11. Lex
    Lex at |

    Why does “Tasmania” link to “Top Ten Fictional Brands from Movies and TV”? If you’re assuming it’s a fictional place, it’s not. Tasmania is a small island south of Australia and, due to weather patterns, would have extremely clean rain water.

    Not that it’s worth buying in a bottle mind you. I live there, so I get it out of the tap.

  12. Big Al
    Big Al at |

    #9 – Works. Very useful if you are a pilot by the way, even if your not at an altitude that requires oxygen a shot of it every so often keeps you sharp.
    #7 – True. Relaxation helps one heal and the music relaxes you. Music can directly effect your body, pumping up your energy level, or soothing the beast within. Mellow out dude. It’s all good.
    #5 – Useful. Try them and you’ll be suprised.
    #2 – Works. Eleminates any ground hum. Like butter, dude!

  13. Stefan
    Stefan at |

    Those energy bands are being sold at my nearby corner store. They are a hoax, and it has to do with how the salesperson sells me them. He tests me on my balance before and after I wear one, but the test involves me standing on one leg with my arms extended and the salesperson pushing down. Before the test with the band he pushed much farther away from my center of gravity then when I had the band on. That was easy to notice. Also he made me see how much I can twist my torso. The first test he told me to twist as far as I can. The test with the band he told me to twist as far as I can, but as I did, he pushed me verbally to twist my body more. I said I noticed no difference but he said he noticed a difference. The explanation of how the product works to me was that the band removed the signals from all the wireless networks activated around the area. The product is unconvincing, and scientifically unproven. As for the commercials, watch for camera angles and similar tricks.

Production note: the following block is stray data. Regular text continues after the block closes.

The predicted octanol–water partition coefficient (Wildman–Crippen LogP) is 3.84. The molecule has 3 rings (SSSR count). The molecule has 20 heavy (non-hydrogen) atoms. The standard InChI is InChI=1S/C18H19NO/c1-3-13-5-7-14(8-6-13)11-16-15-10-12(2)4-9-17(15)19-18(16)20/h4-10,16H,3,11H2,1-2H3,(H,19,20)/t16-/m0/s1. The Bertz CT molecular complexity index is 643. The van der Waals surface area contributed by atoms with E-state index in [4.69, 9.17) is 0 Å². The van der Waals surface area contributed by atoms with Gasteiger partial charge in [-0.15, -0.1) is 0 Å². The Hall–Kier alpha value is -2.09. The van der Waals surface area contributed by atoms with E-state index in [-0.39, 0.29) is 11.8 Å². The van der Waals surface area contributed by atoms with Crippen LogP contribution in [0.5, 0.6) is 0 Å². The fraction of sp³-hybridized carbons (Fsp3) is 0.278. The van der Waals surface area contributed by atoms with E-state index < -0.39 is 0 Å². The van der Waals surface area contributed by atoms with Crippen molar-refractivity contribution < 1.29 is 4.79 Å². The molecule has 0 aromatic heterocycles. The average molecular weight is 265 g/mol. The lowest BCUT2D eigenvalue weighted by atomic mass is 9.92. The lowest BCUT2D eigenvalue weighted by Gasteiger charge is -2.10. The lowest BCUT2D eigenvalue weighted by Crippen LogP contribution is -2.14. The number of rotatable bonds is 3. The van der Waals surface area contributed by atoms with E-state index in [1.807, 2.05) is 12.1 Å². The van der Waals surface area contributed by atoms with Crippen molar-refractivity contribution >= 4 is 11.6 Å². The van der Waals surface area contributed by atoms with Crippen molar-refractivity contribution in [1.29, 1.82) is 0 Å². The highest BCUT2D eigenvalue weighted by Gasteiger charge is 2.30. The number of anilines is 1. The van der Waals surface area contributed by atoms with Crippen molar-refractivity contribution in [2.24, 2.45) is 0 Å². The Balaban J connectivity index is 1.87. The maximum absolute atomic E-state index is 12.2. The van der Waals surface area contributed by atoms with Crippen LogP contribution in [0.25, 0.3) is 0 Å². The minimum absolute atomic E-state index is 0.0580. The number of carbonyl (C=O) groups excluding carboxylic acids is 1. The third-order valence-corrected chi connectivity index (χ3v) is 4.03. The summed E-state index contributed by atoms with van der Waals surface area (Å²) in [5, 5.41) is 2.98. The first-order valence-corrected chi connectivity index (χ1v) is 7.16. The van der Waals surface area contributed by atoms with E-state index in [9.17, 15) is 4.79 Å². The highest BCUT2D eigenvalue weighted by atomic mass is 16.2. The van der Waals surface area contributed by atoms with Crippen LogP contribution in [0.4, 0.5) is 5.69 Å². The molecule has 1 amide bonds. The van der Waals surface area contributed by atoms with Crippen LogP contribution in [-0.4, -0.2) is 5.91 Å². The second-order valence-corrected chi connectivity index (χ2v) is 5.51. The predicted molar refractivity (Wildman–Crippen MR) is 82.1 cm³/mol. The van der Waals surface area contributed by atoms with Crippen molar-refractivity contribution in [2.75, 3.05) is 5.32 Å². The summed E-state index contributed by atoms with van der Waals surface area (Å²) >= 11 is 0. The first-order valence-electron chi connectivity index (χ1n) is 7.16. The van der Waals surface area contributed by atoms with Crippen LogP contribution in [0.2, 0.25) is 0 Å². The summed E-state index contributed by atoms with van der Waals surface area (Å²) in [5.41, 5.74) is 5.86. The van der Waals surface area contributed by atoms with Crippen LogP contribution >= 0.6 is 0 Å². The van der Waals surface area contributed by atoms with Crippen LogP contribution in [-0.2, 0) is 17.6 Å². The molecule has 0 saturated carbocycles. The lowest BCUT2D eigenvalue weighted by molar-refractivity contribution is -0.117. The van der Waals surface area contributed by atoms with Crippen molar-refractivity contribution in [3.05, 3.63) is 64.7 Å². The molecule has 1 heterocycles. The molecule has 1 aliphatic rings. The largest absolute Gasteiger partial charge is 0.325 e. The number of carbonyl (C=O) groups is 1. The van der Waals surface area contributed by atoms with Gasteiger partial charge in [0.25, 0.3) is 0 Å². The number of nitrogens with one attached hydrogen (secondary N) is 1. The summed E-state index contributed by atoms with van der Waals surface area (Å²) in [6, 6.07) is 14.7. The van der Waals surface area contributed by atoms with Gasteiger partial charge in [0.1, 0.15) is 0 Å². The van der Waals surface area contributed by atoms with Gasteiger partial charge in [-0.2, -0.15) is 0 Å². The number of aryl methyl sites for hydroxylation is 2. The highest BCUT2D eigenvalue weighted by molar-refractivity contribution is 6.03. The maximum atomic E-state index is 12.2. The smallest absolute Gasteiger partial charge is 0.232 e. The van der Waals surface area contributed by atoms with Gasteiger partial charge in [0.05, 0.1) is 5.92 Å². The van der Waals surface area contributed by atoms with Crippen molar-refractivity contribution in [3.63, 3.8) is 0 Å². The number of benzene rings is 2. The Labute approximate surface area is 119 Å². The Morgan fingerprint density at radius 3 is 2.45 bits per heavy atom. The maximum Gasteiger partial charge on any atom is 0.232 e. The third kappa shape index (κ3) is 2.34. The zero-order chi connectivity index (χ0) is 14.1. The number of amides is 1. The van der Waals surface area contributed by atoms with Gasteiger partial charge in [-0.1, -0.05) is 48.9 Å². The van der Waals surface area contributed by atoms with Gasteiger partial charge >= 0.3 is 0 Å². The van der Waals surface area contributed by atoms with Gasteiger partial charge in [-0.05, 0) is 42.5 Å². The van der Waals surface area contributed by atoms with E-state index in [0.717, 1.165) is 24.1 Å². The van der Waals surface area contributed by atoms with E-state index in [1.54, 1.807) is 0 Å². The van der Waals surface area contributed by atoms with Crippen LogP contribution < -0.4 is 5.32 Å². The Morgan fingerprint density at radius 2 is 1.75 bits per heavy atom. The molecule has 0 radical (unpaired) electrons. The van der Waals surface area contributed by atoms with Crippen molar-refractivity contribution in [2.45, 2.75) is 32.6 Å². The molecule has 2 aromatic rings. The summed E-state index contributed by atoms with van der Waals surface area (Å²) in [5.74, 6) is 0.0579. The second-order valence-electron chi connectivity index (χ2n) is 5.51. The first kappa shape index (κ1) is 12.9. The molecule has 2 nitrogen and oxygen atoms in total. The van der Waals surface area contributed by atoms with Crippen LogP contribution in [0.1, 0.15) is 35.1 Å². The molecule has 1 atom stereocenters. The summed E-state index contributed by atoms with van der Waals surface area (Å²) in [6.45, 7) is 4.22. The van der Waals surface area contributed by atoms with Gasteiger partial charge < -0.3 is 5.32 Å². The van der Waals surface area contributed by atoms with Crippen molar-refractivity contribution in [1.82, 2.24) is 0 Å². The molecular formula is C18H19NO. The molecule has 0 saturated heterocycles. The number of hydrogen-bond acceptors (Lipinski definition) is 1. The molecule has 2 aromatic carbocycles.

14. Richie
    Richie at |

    That’s an interesting additive for diesel. By their own numbers it would bring the flashpoint of diesel to -326*F and the auto-ignite temperature to 110*F. So you’d have to cool it to within 133* of absolute zero to keep it in liquid form, and it would spontaneously combust on a hot day!

    Science is fun if you believe in magic.

  15. Michael Warren
    Michael Warren at |

    These jokes are great. It reminds me of the stores that are full of merchandise that nobody buys but they just look at. Plus it makes me think of the whole computer market, which is about 90% scams.